Ed. note: This is the latest installment in a series of posts from the ATL Career Center’s team of expert contributors. Today, Sunny Choi of Ms. JD interviews lawyers who have found their passion practicing law.
The idea of passion is a seemingly far-fetched one for most people working as an attorney. At some point, 99% of us have regretted the decision to attend law school. Just ask the anonymous 28-year-old who told Business Insider that law school was “a waste of my life and an extraordinary waste of money.” Even the articles on Above the Law will occasionally have you feeling disgruntled about life in the practice.
However, passion is a matter of perspective and it’s very possible to find your passion in, out, or above the law. Part one of this series will focus on the rare breed of attorney who has gone the obvious route and found passion IN the law.
We know a lot about law here at ATL, and maybe we know a little about love too. We’ve sent a handful of New York legal types out on dates as part of ATL Courtship Connection, our amateur stab at matchmaking. We’ve gotten three reports back so far.
Elie’s matchmaking attempt fell flat. Lat’s set-up showed promise. Now I bring you the results of my handiwork with Cupid’s bow and arrow. Since a Covington colleague and Duke classmate that I introduced are now married (and about to give birth to their first child), I can claim some archery expertise.
I matched two 30+ attorneys because they both named My Cousin Vinny as their favorite legal character. If a shared appreciation of Joe Pesci’s courtroom tuxedo doesn’t lead to true love, I don’t know what will. I sent them to one of my favorite East Village bars, Scratcher, which I thought would have a relaxed, romantic vibe. I was wrong about that, but perhaps right about these two getting along.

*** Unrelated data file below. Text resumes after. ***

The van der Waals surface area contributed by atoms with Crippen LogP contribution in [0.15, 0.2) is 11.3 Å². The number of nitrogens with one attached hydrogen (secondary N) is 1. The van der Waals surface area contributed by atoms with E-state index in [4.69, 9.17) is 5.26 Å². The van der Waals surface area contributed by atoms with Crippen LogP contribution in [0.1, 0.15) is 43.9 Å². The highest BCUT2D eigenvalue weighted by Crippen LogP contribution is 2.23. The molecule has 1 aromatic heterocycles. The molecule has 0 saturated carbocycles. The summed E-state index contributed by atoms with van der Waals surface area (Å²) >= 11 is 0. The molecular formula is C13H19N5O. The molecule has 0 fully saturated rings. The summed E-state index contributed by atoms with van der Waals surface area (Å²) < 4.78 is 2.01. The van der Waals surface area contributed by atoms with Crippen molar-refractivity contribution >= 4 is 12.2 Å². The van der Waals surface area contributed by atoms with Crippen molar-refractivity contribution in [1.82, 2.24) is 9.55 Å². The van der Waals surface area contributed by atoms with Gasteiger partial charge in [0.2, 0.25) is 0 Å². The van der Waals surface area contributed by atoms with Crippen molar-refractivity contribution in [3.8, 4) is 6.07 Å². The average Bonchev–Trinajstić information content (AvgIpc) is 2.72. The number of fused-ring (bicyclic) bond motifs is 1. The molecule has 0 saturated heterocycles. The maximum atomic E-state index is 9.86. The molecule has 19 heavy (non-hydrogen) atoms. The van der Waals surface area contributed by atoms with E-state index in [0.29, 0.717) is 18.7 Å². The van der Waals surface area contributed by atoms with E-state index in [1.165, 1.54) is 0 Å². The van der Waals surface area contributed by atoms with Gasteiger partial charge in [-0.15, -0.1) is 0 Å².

Here’s the male take from a “mid-level associate, refugee from the NYC boutique firms, now working at a non-profit and developing an allergic reaction to dress pants”:
So you would think that finding someone you never met in a bar without so much as a first name might be a problem. Especially when that bar is packed with drunken college types on St. Patrick’s Day. As it turned out, it took me all of two seconds to spot the one lawyer in the place, BlackBerry in her one hand, Redweld in the other.
Our college years long behind us, we decided to find a place where we could have a conversation, and perhaps get some real beer instead of that green swill.
OmniVere’s delivery of end-to-end technology & data consulting to position the company as a true differentiator in the global legal technology and compliance space.
CHICAGO, IL, September 29, 2014 – OmniVere today announced the creation of the company’s technology & data consulting arm and the addition of several industry-renown experts, including the former co-chairs of Berkeley Research Group’s (BRG’s) Technology Services practice, Liam Ferguson, Rich Finkelman and Courtney Fletcher.
This new consulting practice will provide and expand existing OmniVere eDiscovery consulting services to corporations, law firms and government agencies with a special focus on compliance, information governance and eDiscovery. This addition of this top talent now positions OmniVere as a true industry leader in the technology and data consulting space offering best-in-class end-to-end services.
Ferguson, Finkelman & Fletcher are nationally recognized experts and seasoned veterans in the areas of overall technology, electronic discovery, and structured data. At OmniVere, the team will be focused on all global consulting activities with respect to legal compliance, complex data analytics, business intelligence design and analysis, and electronic discovery service offerings.
The Trust Women conference is an influential gathering that brings together global corporations, lawyers and pioneers in the field of women’s rights. Unlike many other events, Trust Women delegates take action and forge tangible commitments to empower women to know and defend their rights.
This year, the Trust Women conference will take place 18-19 November in London. From women’s economic empowerment to slavery in the supply chain and child labour, this year’s agenda is strong and powerful. Speakers include Professor Muhammad Yunus, Nobel Laureate and founder of the Grameen Bank; Phumzile Mlambo-Ngcuka, Executive Director of UN Women; Mary Ellen Iskenderian, President and CEO of Women’s World Banking and many other influential leaders. Find out more about Trust Women here.